On December 25, Universal Pictures’ new film “Unbroken” is set to debut nationwide. Based upon the bestselling book by Laura Hillenbrand, the film recounts the amazing odyssey of Louis Zamperini, an Olympic distance runner and World War II bombardier who survived a horrific plane crash, weeks adrift in shark infested waters and some 28 months of starvation and torture in Japanese prison camps. With the film about to hit theaters, learn eight fascinating facts about one of the most celebrated American servicemen of World War II.

1. He was a juvenile delinquent.
Born in January 1917 to Italian immigrant parents, Zamperini spent his youth as one of Torrance, California’s most notorious troublemakers. A smoker at age 5 and a drinker by 8, he built an adolescent criminal empire based around stealing anything that wasn’t nailed down from neighbors and local businesses. Zamperini blackened the eyes of any kids that dared challenge him, deflated a teacher’s car tires after she disciplined him and once even lobbed tomatoes at a cop. Family members were convinced he was headed for prison or the streets, but he finally abandoned his life of petty crime in high school, when a group of girls charmed him into joining the school’s track team. Encouraged by his older brother, Pete, he soon became one of southern California’s top athletes, and achieved a national high school record after blazing through a mile run in only 4 minutes, 21 seconds.

Zamperini competing in a 1939 track meet (Credit/AP Photos)
Zamperini competing in a 1939 track meet (Credit/AP Photos)

2. He met Adolf Hitler at the 1936 Olympics.
After graduating high school, Zamperini set his sights on competing in the 1936 Olympic games. Switching from his preferred 1,500 meters to the 5,000 meters, the “Torrance Tornado” made a good showing at the U.S. trials and became the youngest distance runner to ever make the Olympic team. At age 19 he was still too inexperienced to mount a challenge for gold, but during a Berlin Olympiad held in the shadow of the burgeoning Nazi empire, he finished eighth in his race and won over the crowd by laying down one of the fastest final laps in the history of the event. Among the impressed spectators was none other than Adolf Hitler, who shook Zamperini’s hand from his box and said, “Ah, you’re the boy with the fast finish.” Despite winning congratulations from the German “Fuhrer,” Zamperini wasn’t above getting into trouble during the Olympics. Before leaving Berlin, he was nearly shot while trying to swipe a Nazi flag from the Reich Chancellery as a souvenir.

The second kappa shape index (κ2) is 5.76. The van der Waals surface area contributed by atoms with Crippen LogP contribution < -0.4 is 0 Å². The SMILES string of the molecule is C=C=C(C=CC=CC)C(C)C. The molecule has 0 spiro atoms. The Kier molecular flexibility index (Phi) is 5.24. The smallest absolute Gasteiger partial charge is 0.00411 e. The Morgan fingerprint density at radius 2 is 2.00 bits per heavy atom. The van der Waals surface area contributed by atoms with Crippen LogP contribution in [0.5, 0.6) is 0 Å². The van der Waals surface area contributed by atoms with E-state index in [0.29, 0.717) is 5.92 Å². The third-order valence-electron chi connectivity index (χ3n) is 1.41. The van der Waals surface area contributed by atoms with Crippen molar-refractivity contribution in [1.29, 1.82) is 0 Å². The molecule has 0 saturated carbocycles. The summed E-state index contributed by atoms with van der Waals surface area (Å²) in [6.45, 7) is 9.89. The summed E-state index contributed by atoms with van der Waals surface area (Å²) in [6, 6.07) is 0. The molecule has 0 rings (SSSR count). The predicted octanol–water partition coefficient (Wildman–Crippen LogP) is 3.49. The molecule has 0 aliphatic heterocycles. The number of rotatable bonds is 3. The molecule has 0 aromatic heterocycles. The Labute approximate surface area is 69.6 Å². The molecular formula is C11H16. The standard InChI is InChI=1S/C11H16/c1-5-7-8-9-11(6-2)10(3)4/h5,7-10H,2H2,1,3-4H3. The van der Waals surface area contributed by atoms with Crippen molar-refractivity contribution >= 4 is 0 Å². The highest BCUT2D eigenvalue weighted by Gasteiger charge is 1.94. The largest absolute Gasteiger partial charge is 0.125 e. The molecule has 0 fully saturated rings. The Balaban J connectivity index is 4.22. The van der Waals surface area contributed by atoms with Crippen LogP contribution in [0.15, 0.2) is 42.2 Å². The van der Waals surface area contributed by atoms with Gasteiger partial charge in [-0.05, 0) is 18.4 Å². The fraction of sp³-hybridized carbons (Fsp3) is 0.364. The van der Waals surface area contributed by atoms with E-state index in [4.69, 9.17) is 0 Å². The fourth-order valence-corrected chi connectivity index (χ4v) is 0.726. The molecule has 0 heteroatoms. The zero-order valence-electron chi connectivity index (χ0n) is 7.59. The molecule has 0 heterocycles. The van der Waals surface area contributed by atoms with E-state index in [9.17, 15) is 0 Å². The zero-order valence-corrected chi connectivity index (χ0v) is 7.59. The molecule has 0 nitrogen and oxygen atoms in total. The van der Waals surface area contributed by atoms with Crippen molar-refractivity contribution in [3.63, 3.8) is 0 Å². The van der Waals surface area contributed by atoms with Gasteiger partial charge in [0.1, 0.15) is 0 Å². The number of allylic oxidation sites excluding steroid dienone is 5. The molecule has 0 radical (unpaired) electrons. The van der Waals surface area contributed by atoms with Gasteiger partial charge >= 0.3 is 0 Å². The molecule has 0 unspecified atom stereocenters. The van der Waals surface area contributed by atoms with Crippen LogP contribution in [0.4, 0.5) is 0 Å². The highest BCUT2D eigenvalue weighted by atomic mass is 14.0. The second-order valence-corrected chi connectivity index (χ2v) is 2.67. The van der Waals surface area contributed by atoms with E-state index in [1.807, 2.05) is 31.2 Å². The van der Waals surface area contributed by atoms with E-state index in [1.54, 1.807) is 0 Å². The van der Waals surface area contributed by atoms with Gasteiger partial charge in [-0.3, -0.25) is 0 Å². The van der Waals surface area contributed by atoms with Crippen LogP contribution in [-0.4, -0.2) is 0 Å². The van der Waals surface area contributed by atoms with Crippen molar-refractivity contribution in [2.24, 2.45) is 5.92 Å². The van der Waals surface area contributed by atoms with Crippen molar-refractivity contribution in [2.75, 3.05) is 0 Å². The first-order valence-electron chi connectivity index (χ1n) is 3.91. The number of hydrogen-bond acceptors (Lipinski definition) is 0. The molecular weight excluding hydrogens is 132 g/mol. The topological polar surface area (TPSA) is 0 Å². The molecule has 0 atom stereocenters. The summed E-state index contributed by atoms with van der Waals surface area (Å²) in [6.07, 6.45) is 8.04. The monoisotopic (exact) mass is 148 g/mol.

3. He was a leading candidate to break the 4-minute barrier in the mile run.
Following his strong showing at the 1936 Olympics, Zamperini shattered collegiate records at the University of Southern California and became one its most celebrated student athletes. At the time, a sub-4-minute mile was considered a near-impossible feat, but as Zamperini’s profile grew, many began to whisper that he might be the man to pull it off. Former world record holder Glenn Cunningham tapped him to be “the next mile champion” in 1938, and Zamperini responded by going undefeated during his 1939 track season. He planned on gunning for gold and a potential miracle mile at the 1940 Olympics, but the contest was called off after the start of World War II. With his Olympic dream temporarily dashed, Zamperini enlisted in the Army Air Corps in 1941.

Zamperini inspects his damaged B-24 bomber
Zamperini inspects his damaged B-24 bomber

4. He cheated death several times while serving as a B-24 bombardier.
During World War II, Zamperini served as a B-24 Liberator bombardier in the Army Air Corps’ 372nd Bomb Squadron. From his perch in the nose of a craft nicknamed “Super Man,” he flew several missions including a famous December 1942 air raid on Wake Island, after which his plane nearly ran out of fuel before limping back to Midway Atoll. During a subsequent bombing run over the tiny island of Nauru, Japanese Zero fighter planes attacked Zamperini’s B-24, seriously wounding several crewmen and killing one. Leaking hydraulic fluid, the shredded B-24 only narrowly avoided disaster during an emergency landing at the island of Funafuti. Zamperini and his crewmates later learned that their plane had been riddled with nearly 600 holes from enemy gunfire and shrapnel.